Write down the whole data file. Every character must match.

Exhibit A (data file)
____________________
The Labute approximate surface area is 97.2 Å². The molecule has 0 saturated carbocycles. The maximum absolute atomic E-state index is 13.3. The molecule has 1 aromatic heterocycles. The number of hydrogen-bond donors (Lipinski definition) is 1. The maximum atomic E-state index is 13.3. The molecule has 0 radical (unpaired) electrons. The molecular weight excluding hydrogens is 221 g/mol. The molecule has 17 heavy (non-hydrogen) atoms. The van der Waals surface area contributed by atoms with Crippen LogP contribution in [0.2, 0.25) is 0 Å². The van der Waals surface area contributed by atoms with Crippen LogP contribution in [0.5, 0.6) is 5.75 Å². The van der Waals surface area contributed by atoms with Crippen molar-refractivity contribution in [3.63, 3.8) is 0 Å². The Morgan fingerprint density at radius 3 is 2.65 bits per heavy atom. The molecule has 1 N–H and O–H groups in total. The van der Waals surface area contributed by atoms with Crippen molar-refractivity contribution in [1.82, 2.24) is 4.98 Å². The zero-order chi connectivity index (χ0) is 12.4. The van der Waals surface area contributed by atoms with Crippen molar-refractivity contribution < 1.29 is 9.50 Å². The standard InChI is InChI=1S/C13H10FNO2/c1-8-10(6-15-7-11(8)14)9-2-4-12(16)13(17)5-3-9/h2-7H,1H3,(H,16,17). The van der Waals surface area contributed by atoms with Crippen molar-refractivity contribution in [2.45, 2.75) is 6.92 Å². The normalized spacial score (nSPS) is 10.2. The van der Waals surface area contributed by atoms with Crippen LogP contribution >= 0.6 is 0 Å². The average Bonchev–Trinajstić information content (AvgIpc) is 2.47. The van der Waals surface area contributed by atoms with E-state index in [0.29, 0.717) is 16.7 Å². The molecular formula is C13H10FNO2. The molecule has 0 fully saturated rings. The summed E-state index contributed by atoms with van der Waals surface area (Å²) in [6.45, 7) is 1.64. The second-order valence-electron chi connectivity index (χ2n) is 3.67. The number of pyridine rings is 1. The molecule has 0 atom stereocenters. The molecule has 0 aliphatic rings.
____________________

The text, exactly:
The Labute approximate surface area is 97.2 Å². The molecule has 0 saturated carbocycles. The maximum absolute atomic E-state index is 13.3. The molecule has 1 aromatic heterocycles. The number of hydrogen-bond donors (Lipinski definition) is 1. The maximum atomic E-state index is 13.3. The molecule has 0 radical (unpaired) electrons. The molecular weight excluding hydrogens is 221 g/mol. The molecule has 17 heavy (non-hydrogen) atoms. The van der Waals surface area contributed by atoms with Crippen LogP contribution in [0.2, 0.25) is 0 Å². The van der Waals surface area contributed by atoms with Crippen LogP contribution in [0.5, 0.6) is 5.75 Å². The van der Waals surface area contributed by atoms with Crippen molar-refractivity contribution in [3.63, 3.8) is 0 Å². The Morgan fingerprint density at radius 3 is 2.65 bits per heavy atom. The molecule has 1 N–H and O–H groups in total. The van der Waals surface area contributed by atoms with Crippen molar-refractivity contribution in [1.82, 2.24) is 4.98 Å². The zero-order chi connectivity index (χ0) is 12.4. The van der Waals surface area contributed by atoms with Crippen molar-refractivity contribution < 1.29 is 9.50 Å². The standard InChI is InChI=1S/C13H10FNO2/c1-8-10(6-15-7-11(8)14)9-2-4-12(16)13(17)5-3-9/h2-7H,1H3,(H,16,17). The van der Waals surface area contributed by atoms with Crippen molar-refractivity contribution in [2.45, 2.75) is 6.92 Å². The normalized spacial score (nSPS) is 10.2. The van der Waals surface area contributed by atoms with Crippen LogP contribution >= 0.6 is 0 Å². The average Bonchev–Trinajstić information content (AvgIpc) is 2.47. The van der Waals surface area contributed by atoms with E-state index in [0.29, 0.717) is 16.7 Å². The molecular formula is C13H10FNO2. The molecule has 0 fully saturated rings. The summed E-state index contributed by atoms with van der Waals surface area (Å²) in [6.45, 7) is 1.64. The second-order valence-electron chi connectivity index (χ2n) is 3.67. The number of pyridine rings is 1. The molecule has 0 atom stereocenters. The molecule has 0 aliphatic rings.